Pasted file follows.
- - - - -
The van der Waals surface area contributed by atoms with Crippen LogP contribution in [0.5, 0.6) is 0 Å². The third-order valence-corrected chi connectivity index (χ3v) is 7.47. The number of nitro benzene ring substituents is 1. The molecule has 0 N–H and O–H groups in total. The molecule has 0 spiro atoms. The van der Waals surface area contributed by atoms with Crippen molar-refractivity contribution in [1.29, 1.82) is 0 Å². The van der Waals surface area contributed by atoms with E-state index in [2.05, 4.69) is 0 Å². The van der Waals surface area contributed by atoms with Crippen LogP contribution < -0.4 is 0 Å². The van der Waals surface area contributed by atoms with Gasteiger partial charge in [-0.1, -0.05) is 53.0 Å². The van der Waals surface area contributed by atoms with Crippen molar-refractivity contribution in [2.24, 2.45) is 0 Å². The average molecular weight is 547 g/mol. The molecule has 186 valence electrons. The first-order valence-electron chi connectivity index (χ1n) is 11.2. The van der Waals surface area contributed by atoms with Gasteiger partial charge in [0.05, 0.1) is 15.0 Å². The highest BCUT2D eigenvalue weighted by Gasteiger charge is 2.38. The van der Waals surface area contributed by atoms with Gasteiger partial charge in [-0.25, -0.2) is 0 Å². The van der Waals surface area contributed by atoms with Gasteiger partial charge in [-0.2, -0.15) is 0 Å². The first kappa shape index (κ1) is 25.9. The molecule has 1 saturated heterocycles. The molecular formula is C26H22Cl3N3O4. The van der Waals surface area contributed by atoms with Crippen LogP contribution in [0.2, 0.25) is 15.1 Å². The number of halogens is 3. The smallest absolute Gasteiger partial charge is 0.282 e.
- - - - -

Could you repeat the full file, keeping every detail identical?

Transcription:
The van der Waals surface area contributed by atoms with Crippen LogP contribution in [0.5, 0.6) is 0 Å². The third-order valence-corrected chi connectivity index (χ3v) is 7.47. The number of nitro benzene ring substituents is 1. The molecule has 0 N–H and O–H groups in total. The molecule has 0 spiro atoms. The van der Waals surface area contributed by atoms with Crippen molar-refractivity contribution in [1.29, 1.82) is 0 Å². The van der Waals surface area contributed by atoms with E-state index in [2.05, 4.69) is 0 Å². The van der Waals surface area contributed by atoms with Crippen LogP contribution < -0.4 is 0 Å². The van der Waals surface area contributed by atoms with Gasteiger partial charge in [-0.1, -0.05) is 53.0 Å². The van der Waals surface area contributed by atoms with Crippen molar-refractivity contribution in [2.24, 2.45) is 0 Å². The average molecular weight is 547 g/mol. The molecule has 186 valence electrons. The first-order valence-electron chi connectivity index (χ1n) is 11.2. The van der Waals surface area contributed by atoms with Gasteiger partial charge in [0.05, 0.1) is 15.0 Å². The highest BCUT2D eigenvalue weighted by Gasteiger charge is 2.38. The van der Waals surface area contributed by atoms with Gasteiger partial charge in [-0.25, -0.2) is 0 Å². The van der Waals surface area contributed by atoms with Gasteiger partial charge in [-0.2, -0.15) is 0 Å². The first kappa shape index (κ1) is 25.9. The molecule has 1 saturated heterocycles. The molecular formula is C26H22Cl3N3O4. The van der Waals surface area contributed by atoms with Crippen LogP contribution in [0.2, 0.25) is 15.1 Å². The number of halogens is 3. The smallest absolute Gasteiger partial charge is 0.282 e.